European Treaties Bearing on the History of the United States and Its Dependencies to 1648

By Frances Gardiner Davenport | Go to book overview

28.
Truce between Spain and the United Netherlands, concluded at Antwerp, April 9, 1609, Ratification by Spain, July 7, 1609. [Ratification by the States General, April 11, 1609.]

INTRODUCTION.

By separately concluding the treaty of Vervins with Spain,1 Henry IV. of France had seemingly abandoned both his allies, England and the United Provinces, although, contrary to the treaty, he actually continued a limited aid to the Dutch;2 by signing the treaty of London3 the King of England had weakened the Dutch still further in their struggle with Spain. This defection of their allies, Spinola's military successes, and especially the proposals of Henry IV. to assume sovereignty over the Provinces, alarmed the great Advocate of Holland, Oldenbarnevelt, who with his followers dominated the States General, and inclined them to listen to the overtures for peace which in 1606 and early in 1607 came from the archdukes, the rulers of the southern provinces. On the other hand, a party led by Prince Maurice and Count William Lewis of Nassau, and including among its most ardent adherents those who had an interest in the East India and American trade, desired the continuance of the war. The merchants knew that Spain would demand the renunciation of the distant traffic as the price of peace, and even were the trade permitted it would be less profitable under conditions of peace than when conducted in armed vessels.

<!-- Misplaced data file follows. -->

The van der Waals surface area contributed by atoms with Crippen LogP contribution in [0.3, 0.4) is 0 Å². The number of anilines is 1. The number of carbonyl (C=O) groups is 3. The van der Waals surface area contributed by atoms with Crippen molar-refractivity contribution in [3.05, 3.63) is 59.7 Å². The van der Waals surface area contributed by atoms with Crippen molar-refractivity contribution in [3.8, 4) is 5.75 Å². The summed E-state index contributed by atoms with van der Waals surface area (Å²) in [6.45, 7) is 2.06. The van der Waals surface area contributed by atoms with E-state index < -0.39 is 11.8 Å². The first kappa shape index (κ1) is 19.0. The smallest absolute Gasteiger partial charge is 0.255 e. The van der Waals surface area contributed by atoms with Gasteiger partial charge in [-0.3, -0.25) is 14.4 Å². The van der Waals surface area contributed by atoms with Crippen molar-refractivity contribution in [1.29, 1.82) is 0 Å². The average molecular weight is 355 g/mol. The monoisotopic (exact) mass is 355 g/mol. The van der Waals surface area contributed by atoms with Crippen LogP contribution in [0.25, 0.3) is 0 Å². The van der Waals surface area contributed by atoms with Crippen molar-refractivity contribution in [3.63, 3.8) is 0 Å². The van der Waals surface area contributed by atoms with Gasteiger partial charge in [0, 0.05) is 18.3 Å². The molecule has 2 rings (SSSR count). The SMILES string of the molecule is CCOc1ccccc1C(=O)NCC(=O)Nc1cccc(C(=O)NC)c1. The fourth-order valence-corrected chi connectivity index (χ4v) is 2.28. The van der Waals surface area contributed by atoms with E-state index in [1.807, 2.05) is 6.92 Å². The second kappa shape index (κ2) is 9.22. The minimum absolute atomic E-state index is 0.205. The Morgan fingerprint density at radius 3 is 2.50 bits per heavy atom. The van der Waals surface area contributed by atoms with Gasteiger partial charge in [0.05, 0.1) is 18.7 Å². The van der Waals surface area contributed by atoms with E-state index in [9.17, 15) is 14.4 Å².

The hope of expelling the Dutch from the forbidden regions was believed by many to be the principal motive that induced Spain to treat.4 Within a few years Dutch trade beyond the oceans had attained great proportions. When peace negotiations began, the powerful East India Company, chartered in 1602, had seriously undermined the power of the Portuguese in the East; with Guinea, Brazil, Guiana, Punta del Rey, Cuba, and Hispaniola,

____________________
1
Doc. 23, last paragraph of introduction.
2
An excellent account of Franco-Dutch relations at this period is in Nouaillac, Villeroy, pp. 373 ff., and ch. 5.
3
Doc. 27.
4
Jeannin asserted that it was the principal motive, Négociations (ed. Petitot), III. 291, and cf. II. 95, 96, 199; Prince Maurice said the same, Bentivoglio, Relazione ( 1644), p. 111, Relations ( 1652), p. 106; Grotius says that the Spaniards declared that it was the main reason, Annales, lib. XVII.

-258-

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